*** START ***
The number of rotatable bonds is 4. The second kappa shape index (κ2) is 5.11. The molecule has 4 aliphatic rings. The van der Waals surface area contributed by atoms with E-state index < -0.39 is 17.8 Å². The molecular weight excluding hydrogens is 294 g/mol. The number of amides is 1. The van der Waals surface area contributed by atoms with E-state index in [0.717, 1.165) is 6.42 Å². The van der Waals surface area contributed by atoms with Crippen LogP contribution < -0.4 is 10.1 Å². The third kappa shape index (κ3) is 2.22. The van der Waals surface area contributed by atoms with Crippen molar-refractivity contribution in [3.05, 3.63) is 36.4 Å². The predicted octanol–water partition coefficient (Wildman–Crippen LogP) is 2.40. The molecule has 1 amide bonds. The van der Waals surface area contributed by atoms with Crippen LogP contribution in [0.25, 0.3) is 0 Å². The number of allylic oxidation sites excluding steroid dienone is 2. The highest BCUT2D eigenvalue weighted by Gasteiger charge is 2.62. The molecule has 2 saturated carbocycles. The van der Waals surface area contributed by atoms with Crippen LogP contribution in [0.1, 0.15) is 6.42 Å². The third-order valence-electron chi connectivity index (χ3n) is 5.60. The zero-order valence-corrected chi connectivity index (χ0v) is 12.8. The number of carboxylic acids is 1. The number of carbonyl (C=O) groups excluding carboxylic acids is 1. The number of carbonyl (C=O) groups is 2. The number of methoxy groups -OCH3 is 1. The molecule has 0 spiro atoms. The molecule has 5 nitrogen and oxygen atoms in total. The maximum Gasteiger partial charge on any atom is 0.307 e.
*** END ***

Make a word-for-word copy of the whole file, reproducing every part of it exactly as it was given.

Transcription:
The number of rotatable bonds is 4. The second kappa shape index (κ2) is 5.11. The molecule has 4 aliphatic rings. The van der Waals surface area contributed by atoms with E-state index < -0.39 is 17.8 Å². The molecular weight excluding hydrogens is 294 g/mol. The number of amides is 1. The van der Waals surface area contributed by atoms with E-state index in [0.717, 1.165) is 6.42 Å². The van der Waals surface area contributed by atoms with Crippen LogP contribution < -0.4 is 10.1 Å². The third kappa shape index (κ3) is 2.22. The van der Waals surface area contributed by atoms with Crippen molar-refractivity contribution in [3.05, 3.63) is 36.4 Å². The predicted octanol–water partition coefficient (Wildman–Crippen LogP) is 2.40. The molecule has 1 amide bonds. The van der Waals surface area contributed by atoms with Crippen LogP contribution in [0.25, 0.3) is 0 Å². The number of allylic oxidation sites excluding steroid dienone is 2. The highest BCUT2D eigenvalue weighted by Gasteiger charge is 2.62. The molecule has 2 saturated carbocycles. The van der Waals surface area contributed by atoms with Crippen LogP contribution in [0.1, 0.15) is 6.42 Å². The third-order valence-electron chi connectivity index (χ3n) is 5.60. The zero-order valence-corrected chi connectivity index (χ0v) is 12.8. The number of carboxylic acids is 1. The number of carbonyl (C=O) groups excluding carboxylic acids is 1. The number of carbonyl (C=O) groups is 2. The number of methoxy groups -OCH3 is 1. The molecule has 0 spiro atoms. The molecule has 5 nitrogen and oxygen atoms in total. The maximum Gasteiger partial charge on any atom is 0.307 e.